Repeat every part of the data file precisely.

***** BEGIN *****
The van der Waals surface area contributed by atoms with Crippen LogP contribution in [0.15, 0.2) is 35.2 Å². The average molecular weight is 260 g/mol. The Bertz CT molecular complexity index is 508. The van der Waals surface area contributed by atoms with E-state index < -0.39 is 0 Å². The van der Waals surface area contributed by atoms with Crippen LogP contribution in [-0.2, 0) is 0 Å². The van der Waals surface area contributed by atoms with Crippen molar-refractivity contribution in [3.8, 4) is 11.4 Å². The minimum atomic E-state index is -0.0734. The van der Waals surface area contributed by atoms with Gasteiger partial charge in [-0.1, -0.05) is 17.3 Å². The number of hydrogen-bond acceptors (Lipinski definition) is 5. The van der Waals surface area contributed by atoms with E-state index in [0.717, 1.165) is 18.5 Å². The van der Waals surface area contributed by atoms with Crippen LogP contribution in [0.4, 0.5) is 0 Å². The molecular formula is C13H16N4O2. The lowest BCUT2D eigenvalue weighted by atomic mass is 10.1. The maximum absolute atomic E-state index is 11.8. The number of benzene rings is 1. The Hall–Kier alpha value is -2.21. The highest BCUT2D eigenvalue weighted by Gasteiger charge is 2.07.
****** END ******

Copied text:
The van der Waals surface area contributed by atoms with Crippen LogP contribution in [0.15, 0.2) is 35.2 Å². The average molecular weight is 260 g/mol. The Bertz CT molecular complexity index is 508. The van der Waals surface area contributed by atoms with E-state index < -0.39 is 0 Å². The van der Waals surface area contributed by atoms with Crippen LogP contribution in [-0.2, 0) is 0 Å². The van der Waals surface area contributed by atoms with Crippen molar-refractivity contribution in [3.8, 4) is 11.4 Å². The minimum atomic E-state index is -0.0734. The van der Waals surface area contributed by atoms with Gasteiger partial charge in [-0.1, -0.05) is 17.3 Å². The number of hydrogen-bond acceptors (Lipinski definition) is 5. The van der Waals surface area contributed by atoms with E-state index in [0.717, 1.165) is 18.5 Å². The van der Waals surface area contributed by atoms with Crippen LogP contribution in [0.4, 0.5) is 0 Å². The molecular formula is C13H16N4O2. The lowest BCUT2D eigenvalue weighted by atomic mass is 10.1. The maximum absolute atomic E-state index is 11.8. The number of benzene rings is 1. The Hall–Kier alpha value is -2.21. The highest BCUT2D eigenvalue weighted by Gasteiger charge is 2.07.